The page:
And back he is again with us. Don’t ask him how to lose weight because he is too good at it. He is still sick, and he doesn’t seem like he’s getting much better. Now we will keep him. His name will be Muffit. He has been moved around so much, the poor guy must be confused and miserable. He sleeps a lot, but he loved his walk this morning. He’ll learn flyball, and I’m sure he’ll love it. 🙂

As the poem says.. if you love someone, set them free. If they come back to you… then you should keep the darn pup! 😉

Green Dog Seminar!

Touch n Go, the flyball club in Las Vegas giving the seminar in March, just announced they are also having a Puppy / Green Dog seminar on the Friday before! Yay! I sent in my entry fees and I’m going to bring Tatum. Woo Hoo. I’m excited. Not only will Chase get some good instruction, Tatum will too!

And I was all set to leave her home. I am glad she can come with. And I’m especially glad that she gets to be a part of the seminar. I just sent the check off today, they should get it Wednesday, and hopefully we’ll get a working slot. If not, I would audit that class. But I’d rather have a working slot. Tatum will be one of the very few collies in flyball. I think there are only 3 in U-FLI, and not too many more in NAFA.

So now we have to find some good discount hotels Las Vegas style. That, of course, take dogs. Still not sure where the seminar is, yet, but we want to get on it soon because the sooner we book them, the better a price we get.

I’m excited!!!

The Missing Element in Training

Since my post about Cesar Milan a while ago, and the comments I received on it, I wanted to post again. Not about Cesar… really. But about one of the comments (maybe more than one of them).

Someone said that Cesar is more a dog psychologist than a dog trainer. I have said, for as long as I have been around dogs… okay for as long as I’ve been around dogs as an adult.. since my early 20s, that whenever I am with a dog, I am training that dog. And from what I understood, it seems a number of people believe that dog training and dog psychology are mutually exclusive.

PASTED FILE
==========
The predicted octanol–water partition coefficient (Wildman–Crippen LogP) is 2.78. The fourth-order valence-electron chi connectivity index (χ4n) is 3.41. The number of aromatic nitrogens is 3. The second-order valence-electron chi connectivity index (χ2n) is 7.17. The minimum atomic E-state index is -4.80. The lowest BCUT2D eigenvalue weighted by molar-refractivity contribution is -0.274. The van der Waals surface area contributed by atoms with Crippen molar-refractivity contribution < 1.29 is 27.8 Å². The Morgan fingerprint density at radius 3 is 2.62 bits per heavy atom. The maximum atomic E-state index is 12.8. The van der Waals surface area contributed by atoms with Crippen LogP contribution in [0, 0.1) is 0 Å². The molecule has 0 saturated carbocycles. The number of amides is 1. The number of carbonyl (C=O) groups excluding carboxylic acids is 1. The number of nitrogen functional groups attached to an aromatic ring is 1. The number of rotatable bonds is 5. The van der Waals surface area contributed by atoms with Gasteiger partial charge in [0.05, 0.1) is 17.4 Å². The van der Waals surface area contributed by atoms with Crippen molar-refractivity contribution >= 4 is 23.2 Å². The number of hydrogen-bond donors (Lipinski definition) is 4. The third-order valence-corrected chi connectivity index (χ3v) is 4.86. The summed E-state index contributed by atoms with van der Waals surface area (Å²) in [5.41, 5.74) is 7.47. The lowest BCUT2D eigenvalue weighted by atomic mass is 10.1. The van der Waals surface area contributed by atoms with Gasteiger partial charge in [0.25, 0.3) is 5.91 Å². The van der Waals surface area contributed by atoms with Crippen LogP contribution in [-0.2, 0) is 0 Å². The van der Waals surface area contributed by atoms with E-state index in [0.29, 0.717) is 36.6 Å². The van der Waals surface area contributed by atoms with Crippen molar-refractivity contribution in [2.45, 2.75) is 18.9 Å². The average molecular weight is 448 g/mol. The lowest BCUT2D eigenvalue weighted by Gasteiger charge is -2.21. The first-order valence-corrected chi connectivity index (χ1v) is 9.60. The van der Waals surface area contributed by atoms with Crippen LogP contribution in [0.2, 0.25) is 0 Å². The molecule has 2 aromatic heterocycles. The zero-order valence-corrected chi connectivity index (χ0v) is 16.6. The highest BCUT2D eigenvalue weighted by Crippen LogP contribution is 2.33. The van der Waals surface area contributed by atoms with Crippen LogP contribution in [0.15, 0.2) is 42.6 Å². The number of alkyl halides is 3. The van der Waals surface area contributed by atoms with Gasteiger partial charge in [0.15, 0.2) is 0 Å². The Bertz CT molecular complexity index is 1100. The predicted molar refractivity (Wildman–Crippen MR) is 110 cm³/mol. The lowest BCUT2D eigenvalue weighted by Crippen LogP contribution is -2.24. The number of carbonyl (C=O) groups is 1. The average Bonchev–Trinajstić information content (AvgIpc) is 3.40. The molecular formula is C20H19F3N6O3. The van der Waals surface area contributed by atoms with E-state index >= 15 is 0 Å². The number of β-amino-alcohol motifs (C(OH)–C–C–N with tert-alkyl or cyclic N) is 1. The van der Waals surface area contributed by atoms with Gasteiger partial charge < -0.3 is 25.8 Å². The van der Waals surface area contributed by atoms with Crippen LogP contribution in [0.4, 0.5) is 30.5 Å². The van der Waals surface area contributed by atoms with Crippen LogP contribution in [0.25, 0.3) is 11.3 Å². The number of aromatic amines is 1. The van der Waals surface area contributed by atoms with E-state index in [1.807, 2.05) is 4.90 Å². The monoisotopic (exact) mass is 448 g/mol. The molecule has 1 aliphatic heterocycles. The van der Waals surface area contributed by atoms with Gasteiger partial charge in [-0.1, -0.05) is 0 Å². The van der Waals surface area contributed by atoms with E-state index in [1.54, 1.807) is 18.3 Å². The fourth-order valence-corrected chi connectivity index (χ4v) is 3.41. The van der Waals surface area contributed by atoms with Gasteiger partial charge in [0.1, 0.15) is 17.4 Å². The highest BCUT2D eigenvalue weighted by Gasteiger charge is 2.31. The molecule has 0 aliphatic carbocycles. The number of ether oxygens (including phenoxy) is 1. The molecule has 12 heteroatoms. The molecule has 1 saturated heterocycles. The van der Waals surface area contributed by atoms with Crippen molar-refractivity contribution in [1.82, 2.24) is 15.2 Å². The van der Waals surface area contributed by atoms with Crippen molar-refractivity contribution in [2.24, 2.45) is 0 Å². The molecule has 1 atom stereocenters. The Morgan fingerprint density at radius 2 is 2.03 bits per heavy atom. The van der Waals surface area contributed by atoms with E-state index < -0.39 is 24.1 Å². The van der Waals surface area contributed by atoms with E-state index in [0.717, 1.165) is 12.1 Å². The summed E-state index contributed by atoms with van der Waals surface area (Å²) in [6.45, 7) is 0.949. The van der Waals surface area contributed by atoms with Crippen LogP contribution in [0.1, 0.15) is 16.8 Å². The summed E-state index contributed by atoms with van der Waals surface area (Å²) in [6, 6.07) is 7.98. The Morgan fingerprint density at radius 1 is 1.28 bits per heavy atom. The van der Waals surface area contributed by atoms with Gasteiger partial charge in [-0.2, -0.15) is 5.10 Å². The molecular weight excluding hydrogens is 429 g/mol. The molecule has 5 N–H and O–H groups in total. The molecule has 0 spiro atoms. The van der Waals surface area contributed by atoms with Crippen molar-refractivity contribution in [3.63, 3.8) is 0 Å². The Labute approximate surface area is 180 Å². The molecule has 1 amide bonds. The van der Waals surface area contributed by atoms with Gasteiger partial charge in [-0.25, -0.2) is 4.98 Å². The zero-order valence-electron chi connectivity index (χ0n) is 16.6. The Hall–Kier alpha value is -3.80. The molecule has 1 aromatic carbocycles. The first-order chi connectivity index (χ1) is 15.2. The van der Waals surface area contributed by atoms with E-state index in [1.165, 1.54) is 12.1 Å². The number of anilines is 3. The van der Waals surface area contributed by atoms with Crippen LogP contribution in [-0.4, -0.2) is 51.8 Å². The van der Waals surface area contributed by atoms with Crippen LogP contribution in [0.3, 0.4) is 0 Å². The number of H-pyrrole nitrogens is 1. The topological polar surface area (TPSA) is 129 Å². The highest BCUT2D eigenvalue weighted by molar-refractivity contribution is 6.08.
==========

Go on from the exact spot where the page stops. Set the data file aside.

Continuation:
I beg to disagree. I think that they are intertwined. So much so that you cannot have one without the other when you are dealing with dogs.

Sure you can teach a dog to sit, down, stay, heel… you can teach a dog obedience, agility, flyball, herding, tracking… and any of the other dog sports out there. And this is all training. However, if you want to really have a good working relationship with your dog, and you want a dog that performs well and likes to work, you have to understand that dog’s behavior. The dog’s psychology.

On the other hand, you can understand a dog’s behavior up the wazoo, but in order to get a well mannered dog, either a house companion or a working dog, you have to incorporate training into the interaction you have with the dog.

I have done agility for over four years now. I am just barely starting to do serious obedience training. If you have followed my training with Chase, my border collie, you’ll know all about the trials and tribulations I’ve had with him. He knows all the agility contacts. He knows his job. He knows how to jump and how to weave and how to run through a tunnel (he especially knows how to ignore me completely and head for the tunnel all the way on the other end of the course). But a very huge piece of his ‘training’ was missing. And that was the behavioral part. Knowing why he does what he does… his drive, his motivation. Knowing that he lacked drive shaping and focus, and that he has a high sex drive, these things are critical when training him.

It seems to me that many, many people in competition events nowadays don’t understand the behavioral aspect of training. Understanding your dog, your individual companion and partner, is critical to the training experience. Having a dog that can think, and listen to you, and focus on his job.. these things are so important that I cannot express it in words. Without the behavior piece with Chase, without understanding his psychology, we never would have restarted our forward progress in dog training. Even in socialization, as he tends to not be good with some other dogs.

So really, to say that Cesar is a dog psychologist and not a dog trainer is something I disagree with. I believe he is both. I still don’t like his methods, though.

I look at dogs completely differently than I did only a year ago. Instead of just looking at their training I look at what their person has done, or hasn’t done, to shape their behavior, too. It’s fascinating. I love it. I want to spend more time doing it. Maybe after I retire I will be able to.

I want my dogs to have every opportunity to succeed. And, of course, I want to succeed, too. And now I have many more tools with which I can do this. And it’s fun!